economists warn it's weakening again as coronavirus cases climb. >> i'm not going to shut down the economy. i'm not going to shut down the country. i'm going to shut down the virus. >> reporter: but biden had to cut his tampa event short. >> god bless you all. >> reporter: because of the rain. while the president was forced to postpone a rally in fayietville, north carolina, due to high winds and rain left over from tropical storm zeta. earlier in the day, some reporters at his tampa rally had to be escorted out in the hot, humid temperatures. yet another example of how the pandemic is upending everything. but especially in this case, elections. iowa, where biden is headed today had to consolidate hundreds of polling sites into a smaller number of locations out of concern with the pandemic. but elections officials there and across the country are hoping that because so many people continue to vote early, that the lines on election day at least won't be that bad.
i tell you guys. you think we were covering a tropical storm in manhattan this morning. but it is inspiring. that sounds cliche. it's inspiring to see so many people in line this morning. it stretches two blocks into the middle of manhattan. these people have been waiting more than an hour to vote. and again, we're seeing this all over the country. >> no, there is a feeling that when you get in those lines, you get that ballot and fill it out, there's a feeling, and it's worth it so people should stick with it. ed, thank you very much. more on voting. federal judges are deciding how some states will count mail-in ballots. a court ordered that minnesota should hold on to absentee ballots that arrive after election day. that's in case another court decides that those ballots should not be counted. minnesota's secretary of state is urging people to vote in person now or drop off their ballots so they arrive in time. the supreme court has ruled on three similar cases so far. it allowed a three-day extension
for counting absentee ballots in pennsylvania and a nine-day extension in north carolina but the justices blocked a shisix-d extension in wisconsin. more than 82 million americans have already voted in the 2020 election. young voters in particular appear to be turning out in record numbers. in texas, they helped contribute to the 9 million-plus votes cast so far. that's more than the total votes there in 2016. janet shamlian has more now from houston. >> i've never been a very political person until this election, honestly. >> reporter: houston voters are turning out in record numbers this year. >> texans in general are pretty fed up with how things have been. >> reporter: but it's young texans driving the historic surge. >> i think the next generation, i think, is really seeing that our votes do count. >> reporter: 21-year-old jaqulyne harrell is voting for the first time. >> we have to work as a team push what we want to happen in our country. >> reporter: she's among more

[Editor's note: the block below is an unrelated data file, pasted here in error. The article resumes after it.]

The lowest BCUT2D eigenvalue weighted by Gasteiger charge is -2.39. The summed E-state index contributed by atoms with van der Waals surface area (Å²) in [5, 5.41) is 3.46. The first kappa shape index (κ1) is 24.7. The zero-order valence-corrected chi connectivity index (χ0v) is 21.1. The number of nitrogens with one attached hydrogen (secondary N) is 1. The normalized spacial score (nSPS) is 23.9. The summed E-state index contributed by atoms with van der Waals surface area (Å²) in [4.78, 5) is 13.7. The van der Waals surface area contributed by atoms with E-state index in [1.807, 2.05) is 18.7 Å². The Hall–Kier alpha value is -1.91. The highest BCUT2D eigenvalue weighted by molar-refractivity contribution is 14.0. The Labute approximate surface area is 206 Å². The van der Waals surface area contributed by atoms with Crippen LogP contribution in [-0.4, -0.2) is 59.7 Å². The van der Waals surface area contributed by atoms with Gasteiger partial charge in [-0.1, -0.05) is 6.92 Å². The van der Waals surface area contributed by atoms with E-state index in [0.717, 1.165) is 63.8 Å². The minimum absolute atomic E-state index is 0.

than a million voters under the age of 30 shattering records for early voting in texas. and almost 165% increase from 2016. >> this is actually my first time voting. i usually haven't really found it as important as i do this year to get out and vote. >> we see young people turning out in droves right now. all of our values are on the line in this election. >> reporter: in past elections, younger voters have not been a driving force. this year they could impact not only the presidential race but competitive house and senate seats. charlie bonner is with the nonpartisan group move texas. mobilizing the sometimes underrepresented youth vote. >> we also saw the resurgence of the black lives matter movement this summer that's mobilized so many young people. >> reporter: the lone star state has added almost 2 million voters in the last four years. they are largely young and latino and more likely to vote democrat. >> it's important to flip texas because the people in power,
they have been ignoring the public desire for equality, the public priority for progress for too long. >> reporter: this morning, we are at a 24-hour polling location which has seen a steady stream of voters throughout the night. to give you a better idea of the youth vote in texas, let's look at travis county. that's the austin area, home to the university of texas. a young voting population. of the 850,000 eligible voters, this year, 97% have registered to vote. that's an astounding number. gayle? >> every time you hear the numbers, janet, it gets more exciting. thank you. chief washington correspondent major garrett joins us now. happy to tell you that he's not here at the table but we have a special area for him. it's not the time-out corner. it's the major nook. >> i bring you greetings from the children's table. just get me a drumstick and a piece of pie, will you? >> major, four days to go. it's really getting down to the nitty and the gritty.